From pop icons to working mothers, women are abandoning feminism in unprecedented numbers. Even scarier, they are also leading the charge to send it to its grave. Across North America, women head anti-feminist PR campaigns; they support anti-feminist politicians; they're behind lawsuits to silence the victims of campus rape; they participated in Gamergate, the violent, vitriolic anti-women-in-technology movement; and they're on the frontlines of the fight to end abortion rights. Everywhere we turn there's evidence an anti-feminist bomb has exploded, sometimes detonated by the unlikeliest suspects. Between women who say they don't need feminism and women who can't agree on what feminism should be, the challenges of fighting for gender equality have never been greater.
F-Bomb takes readers on a witty, insightful, and deeply fascinating journey into today's anti-feminist universe. Through a series of dispatches from the frontlines of the new gender wars, Lauren McKeon explores generational attitudes, debates over inclusiveness, and differing views on the intersection of race, class, and gender. She asks the uncomfortable question: if women aren't connecting with feminism, what's wrong with it? And she confronts the uncomfortable truth: for gender equality to prevail, we first need to understand where feminism has gone wrong and where it can go from here.
Lauren McKeon was the editor of Canada’s progressive, independent This Magazine from 2011 to 2016. While at This, Lauren helmed one of the bestselling issues in recent years, “Why Canada Need More Feminism,” and also organized a sold-out event on the topic, which headlined a diverse, intersectional roster of speakers. Before leading This, Lauren worked as a reporter, editor and writer in the North for several years, living in Yellowknife and travelling Canada’s territories and northern Alberta.
Today, she is the digital editor at The Walrus and a contributing editor at Toronto Life, where she wrote about her experiences with sexual assault in 15 Years of Silence. In response, Lauren has heard from dozens of women around the world who’ve shared their own experiences — some for the first time — and was prominently featured in the documentary PTSD: Beyond Trauma, which aired in January 2017 on David Suzuki’s The Nature of Things.
Lauren’s personal essays, which tackle the world and her experiences through a not-so-rosy feminist lens, have twice been featured on Longreads.com, a popular site dedicated to “helping people find and share the best storytelling in the world.” Her long-form writing has won her several Canadian National Magazine Awards, including four honorable mentions, one silver, and in 2015, a gold in the personal journalism category for her Toronto Life piece "Save me From My Workout."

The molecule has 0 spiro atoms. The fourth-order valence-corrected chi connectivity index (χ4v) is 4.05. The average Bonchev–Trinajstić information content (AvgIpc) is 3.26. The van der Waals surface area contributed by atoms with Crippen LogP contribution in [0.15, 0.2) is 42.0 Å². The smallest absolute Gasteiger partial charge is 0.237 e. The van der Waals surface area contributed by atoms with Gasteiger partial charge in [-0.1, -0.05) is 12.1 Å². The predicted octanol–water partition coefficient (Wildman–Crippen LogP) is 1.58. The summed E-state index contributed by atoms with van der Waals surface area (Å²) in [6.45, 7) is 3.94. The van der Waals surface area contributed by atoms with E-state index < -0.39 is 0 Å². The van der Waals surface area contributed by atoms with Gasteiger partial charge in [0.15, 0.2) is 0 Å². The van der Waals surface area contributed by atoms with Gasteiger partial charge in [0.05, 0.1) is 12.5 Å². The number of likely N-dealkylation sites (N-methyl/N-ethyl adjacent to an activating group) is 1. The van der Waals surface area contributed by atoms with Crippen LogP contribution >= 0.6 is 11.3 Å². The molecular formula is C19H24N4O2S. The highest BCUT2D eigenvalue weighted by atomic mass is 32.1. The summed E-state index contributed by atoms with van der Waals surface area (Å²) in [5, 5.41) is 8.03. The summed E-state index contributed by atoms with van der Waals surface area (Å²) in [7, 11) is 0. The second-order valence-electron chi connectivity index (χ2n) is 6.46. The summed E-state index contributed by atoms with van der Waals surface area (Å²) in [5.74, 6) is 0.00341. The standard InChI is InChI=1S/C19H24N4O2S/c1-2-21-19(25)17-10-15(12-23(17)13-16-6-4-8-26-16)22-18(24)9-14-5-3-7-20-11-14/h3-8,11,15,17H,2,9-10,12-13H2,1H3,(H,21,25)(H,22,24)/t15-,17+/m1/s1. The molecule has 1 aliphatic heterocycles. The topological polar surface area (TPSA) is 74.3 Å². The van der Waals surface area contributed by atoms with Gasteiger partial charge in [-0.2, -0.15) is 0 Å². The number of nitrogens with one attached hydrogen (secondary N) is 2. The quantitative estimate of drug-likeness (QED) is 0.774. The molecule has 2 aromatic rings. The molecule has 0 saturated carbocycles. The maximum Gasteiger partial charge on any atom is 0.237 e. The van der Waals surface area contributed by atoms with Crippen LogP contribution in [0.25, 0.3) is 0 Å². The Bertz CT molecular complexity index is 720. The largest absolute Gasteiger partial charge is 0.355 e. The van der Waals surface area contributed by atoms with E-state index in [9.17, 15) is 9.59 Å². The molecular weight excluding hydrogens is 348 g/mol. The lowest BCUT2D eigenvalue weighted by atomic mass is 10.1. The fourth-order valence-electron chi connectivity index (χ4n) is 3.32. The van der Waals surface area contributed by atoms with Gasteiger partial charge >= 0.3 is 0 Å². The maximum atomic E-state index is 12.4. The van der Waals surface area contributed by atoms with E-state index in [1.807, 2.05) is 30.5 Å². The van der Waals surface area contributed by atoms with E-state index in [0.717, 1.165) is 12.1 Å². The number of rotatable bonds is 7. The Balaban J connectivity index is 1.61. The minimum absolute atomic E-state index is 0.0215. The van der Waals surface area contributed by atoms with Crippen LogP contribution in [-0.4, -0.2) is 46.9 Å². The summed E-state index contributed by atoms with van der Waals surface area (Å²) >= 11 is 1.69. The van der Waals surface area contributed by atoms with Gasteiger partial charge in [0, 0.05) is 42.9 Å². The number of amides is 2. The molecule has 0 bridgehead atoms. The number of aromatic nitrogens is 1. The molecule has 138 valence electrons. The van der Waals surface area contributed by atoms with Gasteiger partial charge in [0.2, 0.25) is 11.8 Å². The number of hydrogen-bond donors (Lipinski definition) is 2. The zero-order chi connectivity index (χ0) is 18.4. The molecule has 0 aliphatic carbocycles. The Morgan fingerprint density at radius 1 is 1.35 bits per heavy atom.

Lauren writes for Hazlitt, Flare, Reader’s Digest, and TVO.org. One of her essays also appears in Best Canadian Essays 2017.
"Lauren McKeon’s F-Bomb is the antidote to feeling at a loss for examples of why intersectional feminism is so very urgently needed now. With a journalist’s attention to research and context, an activist’s drive for meaningful action and policy-change, and a memoirist’s craft, McKeon has written a necessary call to action." — Erin Wunker, author, Notes from a Feminist Killjoy
"F-Bomb is a wonderfully uncomfortable peek into the lives and perspectives of folks who need to be seen, heard, and understood for the good of the feminist movement. McKeon mixes deep introspection with a s#!tload of research to bring us a much-needed commentary that will both anger and inspire you." — Rachel Ricketts, founder, lossandfoundxo.com
"In absorbing passages that evoke the seduction and subterfuge found in spy thrillers, McKeon chronicles her encounters with female leaders of men’s rights groups." — Atlantic Books Today
"F-Bomb isn’t a typical creative non-fiction or narrative book — it’s blunt, honest and well-researched. It’s the book to read on the current political climate." — FLURT Magazine
"In a manner that is both personal and unpretentious, McKeon deftly critiques more palatable ‘empowerment’ and ‘choice’ narratives of feminism, and demonstrates why our feminism(s) must be intersectional, embrace difference, and begin with compassion." — THIS Magazine
"McKeon’s interviews and research shed much-needed light on feminism via its most ardent critics." — Understorey Magazine
Pub date: September 19, 2017